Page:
Hours after violence broke out at the Jawaharlal Nehru University campus on Sunday, teachers raised questions on the university's security and alleged that the administration was hand in glove with the attackers.
They also said the violence had left students petrified.
Heavy police deployment was made outside the campus after masked men armed with sticks entered the university and attacked students and teachers, leaving many injured.
Teachers spoke to mediapersons from inside the university gate.
Mahalaxmi, a History Department professor in JNU, said teachers had organised a peace meet at the Sabarmati T-point at 5 pm.
"As soon as it got over, we saw that a large number of people entered the campus and they started arbitrarily attacking teachers and students.
"Apparently, they had been told to attack certain teachers and students and that is what they did. They did not stop at that, they were just roaming freely with sticks and beating people with impunity," she said.
The professor said students are under great stress and petrified.
"So if this is the situation inside the campus which is being manned by a number of police and security personnel and if this happens, how will you explain the situation. It means that the administration is hand in glove with these people," she said.
At least 28 people, including JNU Students' Union president Aishe Ghosh, were injured and admitted to the All India Institute of Medical Sciences (AIIMS) as chaos reigned on the campus for nearly two hours.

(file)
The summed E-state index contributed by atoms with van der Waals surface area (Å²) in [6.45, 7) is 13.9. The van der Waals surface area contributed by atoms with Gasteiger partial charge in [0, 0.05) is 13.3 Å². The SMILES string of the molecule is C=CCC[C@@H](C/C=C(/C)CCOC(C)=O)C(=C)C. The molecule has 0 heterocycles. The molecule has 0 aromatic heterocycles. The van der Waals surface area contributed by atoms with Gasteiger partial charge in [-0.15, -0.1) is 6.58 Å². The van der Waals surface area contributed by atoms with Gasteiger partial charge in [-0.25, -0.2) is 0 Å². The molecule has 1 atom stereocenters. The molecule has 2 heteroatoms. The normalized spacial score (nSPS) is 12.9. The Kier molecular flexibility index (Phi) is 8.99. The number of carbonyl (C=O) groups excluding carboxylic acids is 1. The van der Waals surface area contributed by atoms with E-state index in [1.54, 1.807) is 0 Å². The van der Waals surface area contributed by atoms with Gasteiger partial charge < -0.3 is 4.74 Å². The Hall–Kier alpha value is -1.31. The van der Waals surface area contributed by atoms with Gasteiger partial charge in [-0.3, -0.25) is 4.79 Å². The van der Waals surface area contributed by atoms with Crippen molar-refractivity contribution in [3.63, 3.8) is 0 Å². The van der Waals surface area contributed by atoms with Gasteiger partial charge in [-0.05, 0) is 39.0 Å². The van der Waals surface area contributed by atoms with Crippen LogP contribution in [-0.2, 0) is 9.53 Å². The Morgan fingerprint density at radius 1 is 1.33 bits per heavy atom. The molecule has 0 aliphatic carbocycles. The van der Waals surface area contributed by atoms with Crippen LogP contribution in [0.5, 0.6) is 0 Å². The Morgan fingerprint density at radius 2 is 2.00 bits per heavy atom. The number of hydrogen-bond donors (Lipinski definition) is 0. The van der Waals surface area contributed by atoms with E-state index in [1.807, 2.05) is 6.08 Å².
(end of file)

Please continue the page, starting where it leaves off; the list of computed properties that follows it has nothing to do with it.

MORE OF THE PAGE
The JNU administration called in police to restore law and order.
Pradeep Shinde, a Labour Studies professor, said the biggest question was how a large number of armed people entered the campus.
"How did such a large number of people, armed with rods, enter the campus, that is what we are wondering. I think they were political activists instigated by the people who always call us anti-nationals," he said.
He said students are protesting against fee hike.
"If the fee hike is accepted, half of the university will be vacant as they (students) will have to go home. So these people are fighting to save public education. Instead of appreciating them, these people are attacking us and calling us anti-nationals," he added.
For over two months now, JNU students have been protesting the administration's decision to hike the hostel fee. Students have also been boycotting classes as part of the protest.
In a statement, the JNU Teachers' Association said it condemns the orgy of violence that was unleashed in JNU "with the connivance of the JNU administration with the police standing by as mute spectators".
"Mobs not only went around hostels attacking several students, severely injuring many of them, a JNUTA meeting called to appeal for peace on campus was also attacked by a mob of masked people with stones and sticks," it said.
A teacher suffered head injuries and had to be hospitalised, the JNUTA said, adding that cars of several teachers were also smashed.
The JNUTA held the varsity administration "singularly responsible" for the grave situation.
"It is a product of its (administration's) desperation in the light of its failure to resolve the crisis created by its high-handed imposition of a fee hike. Students have been on an agitation for over 70 days and the VC's obstinacy has prevented any resolution," it said.